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    • Shaw, Elizabeth Smith
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I have not seen your Letter to Sister Cranch as yet, and cannot tell how you like your present Situation—the People—their Language— nor their manners. But I suppose all “is sweet” now the dear chosen Partner is by. I think I will not allow Cousin Nabby to be a proper Judge. She will pardon me I hope. She views things through an unpleasing medium—she neither feels, nor wishes to be interested...
This Day is the Aniversary of Eleven Years since our dear Mother left us poor Pilgrims, to sojourn here a little longer upon Earth, while she (as we trust) went to spend an eternal Sabbath in the blissful regions of immortality. The anual return of those Days, upon which some beloved Friend has been taken from me, I devote more particularly to the recollection of their amiable Qualities, and...
I have but a moments time to write you a Line, and send you by Mr. Allen the measure of Charles and Thomas Shirts. If you make them 2 now, each, it will be sufficient. I have indeed been made happy by receiving 2 Letters from my Sister, but we have none from my Cousin Nabby. I really commiserate her Situation—look round on every side, and infelicity must be her present portion. I suppose...
The Roads have been so bad for several Weeks past, that there has been but little travelling, and it has been difficult to get a conveyance. I did not know when Cousin Charles sent his Letter. I intended to have written and conveyed them together, and to have thanked you most heartily, most tenderly for your excellent Care of Mr. Shaw, and for your ingenuity in managing his Case so exactly...
Should I my Dear Sister, too much alarm the Heart of an affectionate Mother, solicitous for the welfare of her Children if I were to say plainly, that I wish Mr JQA had never left Europe. That he had never come into our Family. Then we should not have known him. Then we should not have been so grieved. Then we should not have this ocasion of Sorrow. His leaving it.—Indeed my Sister, our House...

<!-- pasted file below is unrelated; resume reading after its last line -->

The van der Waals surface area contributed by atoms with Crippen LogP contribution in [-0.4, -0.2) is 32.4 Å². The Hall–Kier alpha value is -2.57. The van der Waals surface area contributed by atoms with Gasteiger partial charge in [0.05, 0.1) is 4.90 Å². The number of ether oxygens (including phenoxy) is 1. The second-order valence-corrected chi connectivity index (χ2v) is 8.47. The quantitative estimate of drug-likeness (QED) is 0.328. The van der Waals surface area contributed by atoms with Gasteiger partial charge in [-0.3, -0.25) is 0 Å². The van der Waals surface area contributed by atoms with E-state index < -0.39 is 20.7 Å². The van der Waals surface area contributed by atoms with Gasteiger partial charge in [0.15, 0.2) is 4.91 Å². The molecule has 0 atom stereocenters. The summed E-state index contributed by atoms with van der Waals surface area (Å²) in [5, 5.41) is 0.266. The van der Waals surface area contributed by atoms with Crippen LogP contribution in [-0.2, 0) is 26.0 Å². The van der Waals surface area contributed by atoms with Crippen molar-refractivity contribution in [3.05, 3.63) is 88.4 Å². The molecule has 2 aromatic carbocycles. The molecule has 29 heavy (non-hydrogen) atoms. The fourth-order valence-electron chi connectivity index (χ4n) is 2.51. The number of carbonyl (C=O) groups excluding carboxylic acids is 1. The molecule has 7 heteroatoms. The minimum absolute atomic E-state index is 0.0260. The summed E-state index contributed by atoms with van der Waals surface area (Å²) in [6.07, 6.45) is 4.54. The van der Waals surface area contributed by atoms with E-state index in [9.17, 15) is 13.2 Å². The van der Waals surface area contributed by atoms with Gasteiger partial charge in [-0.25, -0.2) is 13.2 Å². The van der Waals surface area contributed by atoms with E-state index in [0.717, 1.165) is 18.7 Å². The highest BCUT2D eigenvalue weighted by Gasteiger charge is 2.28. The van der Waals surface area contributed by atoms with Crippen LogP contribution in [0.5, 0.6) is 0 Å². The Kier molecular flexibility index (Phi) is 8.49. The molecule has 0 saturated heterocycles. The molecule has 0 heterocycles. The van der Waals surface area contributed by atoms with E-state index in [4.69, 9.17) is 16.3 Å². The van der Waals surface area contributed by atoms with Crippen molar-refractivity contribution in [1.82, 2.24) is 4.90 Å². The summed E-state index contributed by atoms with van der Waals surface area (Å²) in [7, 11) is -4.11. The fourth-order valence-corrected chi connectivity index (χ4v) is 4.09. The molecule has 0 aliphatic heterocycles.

Here I am, all alone for a great rarity. There is nothing more agreeable to me for a little while , than what the world calls Solatude. I have but one Servant maid in the House, and one Scholar in the Study. So that we are quite still. I hear nothing but the busy hum of Flies, and the warbling of a Wren, and spring-Bird in the Orchard, that set and swell their little throats as if the kind...
Yes! My Dear Sister, Mr. and Mrs Allen are just gone from here, and carried away my Betsy Smith to tarry a few Days with them. After sleeping four years, he rose up like a Lion. He kept the Carpenters to work upon his House, till nine Clock at Night, and before the new painted and papered Rooms were really fit to go into, he harnessed two Horses, put them into a Sleigh, and set out on Friday...
My Uncle Smith has been so kind as to send me word this Morning, that a Nephew of Mr Gill’s was to sail for London, in a Vessel from Boston next Saturday. Though I fear I shall not get a Letter into Town soon enough, yet I will write, a few Lines (though I have nothing very particular to communicate,) hoping I may meet with some favourable Conveyance. The State of our publick Affairs engrosses...
Two Vessels arrived from London while I was upon my little southern Tour. It was in vain that I enquired after Letters directed to me. “You have received one from Mrs Smith.” Yes, It was a sweet Morsel, it informed me of her Marriage, but not half enough to reperuse by our chearful fireside, no particulars of the proceedings , to satisfy the Curiosity of an hundred inquiring Friends. I cannot...
I have but just returned, my much loved Sister, from my Southern Excursion. You know how agreeable these always were to me. To see, and to visit my Friends constitutes a great part of my Happiness. To behold the Smile of Benevolence and Friendship, heightened by the Ties of Relationship is a rich ingredient in the Cup of Life. The pleasure it gives cannot be described, but we find, that indeed...